Payton said that he is not clear yet on the specifics of the suspension, about what he is allowed to do and what he cannot do. Can he have any contact with coaches or players? Can he participate in events where coaches and players are present away from coaching? Can he work in television as an NFL analyst, as one published report has suggested?
With regard to a temporary replacement, Payton admitted to consulting Bill Parcells, who is reported to be a possible candidate to take over on a one-year basis.
Payton worked for Parcells in Dallas and regards Parcells as his mentor. Payton and Saints General Manager Mickey Loomis will meet with Parcells today before Payton returns to Metairie to continue planning for his absence from the team.
Payton says the Saints have many good options to take over.
"Fortunately, we feel like we have a number of good candidates," Payton said.
If Parcells is lured back into coaching, it would likely cause his wait to be considered for the Pro Football Hall of Fame to be pushed back five years. In addition, were Parcells to consider accepting the position, the Saints would have to invoke "The Rooney Rule," and interview a minority candidate for the job.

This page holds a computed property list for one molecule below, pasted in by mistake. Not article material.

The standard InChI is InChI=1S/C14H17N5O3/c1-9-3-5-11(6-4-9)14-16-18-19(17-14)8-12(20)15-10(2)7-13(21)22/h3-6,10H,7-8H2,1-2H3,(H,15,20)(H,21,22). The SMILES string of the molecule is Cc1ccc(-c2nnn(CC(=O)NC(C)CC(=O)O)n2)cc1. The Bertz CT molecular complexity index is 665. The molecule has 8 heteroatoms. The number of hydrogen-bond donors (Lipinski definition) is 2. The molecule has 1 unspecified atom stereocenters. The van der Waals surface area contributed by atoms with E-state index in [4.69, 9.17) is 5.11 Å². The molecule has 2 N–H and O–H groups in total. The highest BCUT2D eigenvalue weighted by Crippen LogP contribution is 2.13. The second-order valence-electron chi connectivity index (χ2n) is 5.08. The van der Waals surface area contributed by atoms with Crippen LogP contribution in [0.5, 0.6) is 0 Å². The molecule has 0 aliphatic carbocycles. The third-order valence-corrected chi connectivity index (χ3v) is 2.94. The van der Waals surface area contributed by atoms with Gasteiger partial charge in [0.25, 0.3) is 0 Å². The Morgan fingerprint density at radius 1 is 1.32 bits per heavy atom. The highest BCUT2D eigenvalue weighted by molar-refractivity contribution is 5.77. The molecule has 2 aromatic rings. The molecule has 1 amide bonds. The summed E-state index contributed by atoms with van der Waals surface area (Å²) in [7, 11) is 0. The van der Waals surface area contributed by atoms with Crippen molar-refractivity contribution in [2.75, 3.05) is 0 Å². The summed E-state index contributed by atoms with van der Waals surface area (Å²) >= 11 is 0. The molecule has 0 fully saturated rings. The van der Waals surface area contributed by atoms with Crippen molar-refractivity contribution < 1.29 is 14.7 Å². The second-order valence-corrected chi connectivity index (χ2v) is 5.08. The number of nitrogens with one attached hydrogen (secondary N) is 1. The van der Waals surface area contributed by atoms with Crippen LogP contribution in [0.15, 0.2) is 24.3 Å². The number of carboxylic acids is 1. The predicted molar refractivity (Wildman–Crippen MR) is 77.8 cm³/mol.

While it does not seem likely that Parcells would accept the chance to coach the Saints, it cannot be ruled out, based on his fondness and close relationship with Payton.
"He's a great teacher," Payton said. "Certainly, I'm biased having worked with him. He's a Hall of Fame coach. I would also say that there are some things probably set up in the framework of our program that would be exactly how he would have set those things up had he been the head coach back in 2006. So I would say there would be some carryover there."